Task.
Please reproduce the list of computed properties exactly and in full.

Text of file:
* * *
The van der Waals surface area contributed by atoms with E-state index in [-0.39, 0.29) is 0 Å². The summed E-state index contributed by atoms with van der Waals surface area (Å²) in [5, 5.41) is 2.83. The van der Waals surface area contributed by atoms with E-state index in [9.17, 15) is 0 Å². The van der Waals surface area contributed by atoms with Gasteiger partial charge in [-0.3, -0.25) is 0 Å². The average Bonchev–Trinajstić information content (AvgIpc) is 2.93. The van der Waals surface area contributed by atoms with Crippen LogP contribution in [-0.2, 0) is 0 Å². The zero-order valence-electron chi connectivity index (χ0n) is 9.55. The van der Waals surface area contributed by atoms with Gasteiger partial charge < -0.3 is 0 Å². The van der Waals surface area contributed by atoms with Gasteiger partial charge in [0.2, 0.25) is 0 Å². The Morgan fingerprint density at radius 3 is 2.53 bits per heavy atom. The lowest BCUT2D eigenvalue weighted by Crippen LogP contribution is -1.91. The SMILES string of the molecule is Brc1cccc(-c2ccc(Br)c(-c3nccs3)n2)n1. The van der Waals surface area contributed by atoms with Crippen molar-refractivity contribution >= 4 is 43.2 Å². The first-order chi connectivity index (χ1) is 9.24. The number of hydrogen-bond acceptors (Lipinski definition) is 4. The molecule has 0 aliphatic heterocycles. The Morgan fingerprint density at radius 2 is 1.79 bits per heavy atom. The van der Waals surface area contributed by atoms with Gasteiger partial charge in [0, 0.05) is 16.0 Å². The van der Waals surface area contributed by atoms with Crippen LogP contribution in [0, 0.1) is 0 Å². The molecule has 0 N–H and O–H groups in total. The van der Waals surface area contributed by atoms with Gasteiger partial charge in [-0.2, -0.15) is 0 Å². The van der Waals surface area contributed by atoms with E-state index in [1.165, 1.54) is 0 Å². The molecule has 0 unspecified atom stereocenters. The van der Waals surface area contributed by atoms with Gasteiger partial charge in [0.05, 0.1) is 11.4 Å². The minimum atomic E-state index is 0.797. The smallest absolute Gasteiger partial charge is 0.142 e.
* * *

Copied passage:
The van der Waals surface area contributed by atoms with E-state index in [-0.39, 0.29) is 0 Å². The summed E-state index contributed by atoms with van der Waals surface area (Å²) in [5, 5.41) is 2.83. The van der Waals surface area contributed by atoms with E-state index in [9.17, 15) is 0 Å². The van der Waals surface area contributed by atoms with Gasteiger partial charge in [-0.3, -0.25) is 0 Å². The average Bonchev–Trinajstić information content (AvgIpc) is 2.93. The van der Waals surface area contributed by atoms with Crippen LogP contribution in [-0.2, 0) is 0 Å². The zero-order valence-electron chi connectivity index (χ0n) is 9.55. The van der Waals surface area contributed by atoms with Gasteiger partial charge < -0.3 is 0 Å². The van der Waals surface area contributed by atoms with Gasteiger partial charge in [0.2, 0.25) is 0 Å². The Morgan fingerprint density at radius 3 is 2.53 bits per heavy atom. The lowest BCUT2D eigenvalue weighted by Crippen LogP contribution is -1.91. The SMILES string of the molecule is Brc1cccc(-c2ccc(Br)c(-c3nccs3)n2)n1. The van der Waals surface area contributed by atoms with Crippen molar-refractivity contribution >= 4 is 43.2 Å². The first-order chi connectivity index (χ1) is 9.24. The number of hydrogen-bond acceptors (Lipinski definition) is 4. The molecule has 0 aliphatic heterocycles. The Morgan fingerprint density at radius 2 is 1.79 bits per heavy atom. The van der Waals surface area contributed by atoms with Gasteiger partial charge in [0, 0.05) is 16.0 Å². The van der Waals surface area contributed by atoms with Crippen LogP contribution in [0, 0.1) is 0 Å². The molecule has 0 N–H and O–H groups in total. The van der Waals surface area contributed by atoms with Gasteiger partial charge in [-0.2, -0.15) is 0 Å². The van der Waals surface area contributed by atoms with E-state index in [1.165, 1.54) is 0 Å². The molecule has 0 unspecified atom stereocenters. The van der Waals surface area contributed by atoms with Gasteiger partial charge in [0.05, 0.1) is 11.4 Å². The minimum atomic E-state index is 0.797. The smallest absolute Gasteiger partial charge is 0.142 e.